Two of the 3 ferrets presented with fevers (temperature above 103 F), sneezing, coughing and had nasal discharge. Not all ferrets became ill at the same time, but 2 - 3 days after the initial 2 cases. Nasal discharge samples were collected on 27 Oct 2009 and were later reported as positive for Influenza A.
Further testing at the National Veterinary Diagnostic Laboratory confirmed the isolates as pandemic influenza H1N1. The other ferrets were not tested, but it is believed they may have had the virus as well. All 9 ferrets have recovered.
The 1st documented case of the H1N1 virus in a ferret was in a Portland, Oregon, ferret in early October [2009]. On 5 Oct 2009, a client brought a ferret to a Portland, Oregon, veterinary hospital. The ferret had been exhibiting weakness followed by sneezing, coughing, and an elevated temperature.
Because the client and her children previously had symptoms compatible with influenza, the attending veterinarian consulted with Dr. Emilio DeBess, Oregon State Public Health Veterinarian, and both agreed to test the ferret's nasal secretions for influenza.
On 8 Oct 2009, Oregon State University's Veterinary Diagnostic Laboratory presumptively diagnosed pandemic influenza H1N1 by PCR from the nasal secretions of the ferret. On 9 Oct 2009, pandemic influenza H1N1 was confirmed at the National Veterinary Diagnostic Laboratory.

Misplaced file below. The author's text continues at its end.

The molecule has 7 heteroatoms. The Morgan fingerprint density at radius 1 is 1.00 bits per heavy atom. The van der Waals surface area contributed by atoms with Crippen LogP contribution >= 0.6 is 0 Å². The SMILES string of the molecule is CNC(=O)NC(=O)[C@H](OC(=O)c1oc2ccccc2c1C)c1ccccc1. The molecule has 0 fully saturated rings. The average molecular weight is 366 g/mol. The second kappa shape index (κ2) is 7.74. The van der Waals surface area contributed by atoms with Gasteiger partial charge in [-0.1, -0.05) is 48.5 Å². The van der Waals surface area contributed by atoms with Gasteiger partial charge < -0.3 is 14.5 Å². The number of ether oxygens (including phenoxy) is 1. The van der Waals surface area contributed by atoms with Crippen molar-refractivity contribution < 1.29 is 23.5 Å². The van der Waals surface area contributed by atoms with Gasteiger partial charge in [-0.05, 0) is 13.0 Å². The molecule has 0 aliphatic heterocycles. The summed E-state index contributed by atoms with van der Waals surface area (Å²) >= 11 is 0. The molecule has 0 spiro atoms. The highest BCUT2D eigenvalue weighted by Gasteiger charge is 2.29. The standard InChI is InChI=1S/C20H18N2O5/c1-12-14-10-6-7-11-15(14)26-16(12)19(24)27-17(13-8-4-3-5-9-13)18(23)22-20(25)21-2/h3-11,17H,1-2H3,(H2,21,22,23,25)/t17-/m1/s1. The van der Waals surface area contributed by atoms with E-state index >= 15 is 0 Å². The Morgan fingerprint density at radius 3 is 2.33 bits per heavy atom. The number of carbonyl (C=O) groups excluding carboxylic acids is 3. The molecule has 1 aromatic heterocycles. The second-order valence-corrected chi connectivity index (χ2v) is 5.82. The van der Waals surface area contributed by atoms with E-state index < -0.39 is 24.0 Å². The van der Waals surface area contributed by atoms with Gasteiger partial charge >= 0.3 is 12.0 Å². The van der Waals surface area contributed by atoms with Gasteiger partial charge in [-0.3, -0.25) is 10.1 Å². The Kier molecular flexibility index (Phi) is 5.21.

Contrary to published media reports, which stated that this Oregon ferret had died, it has, in fact, recovered. Other ferrets in the US have now also tested positive for the H1N1 virus. One ferret in Nebraska died.
Pet owners should be cautious as we enter this year's flu season. Ferrets are generally susceptible to influenza A viruses <http://www.cdc.gov/flu/about/viruses/>http://www.cdc.gov/flu/about/viruses/ under which H1N1 is classified.
In these cases, it is believed that the human owners transmitted the virus to their ferrets.
Dr. Emilio DeBess, Oregon State Public Health Veterinarian, cautions owners and veterinarians that it may be possible for ferrets or cats to transmit this virus to humans. Coughing and sneezing can spread the virus which can remain infectious for about a week outside the body. Thoroughly wash your hands when handling sick pets or when you are sick.
Clinical Signs
If your ferret starts to exhibit signs of a respiratory illness or lethargy, the animal should be examined by your veterinarian http://oregonvma.org/vetdirectory.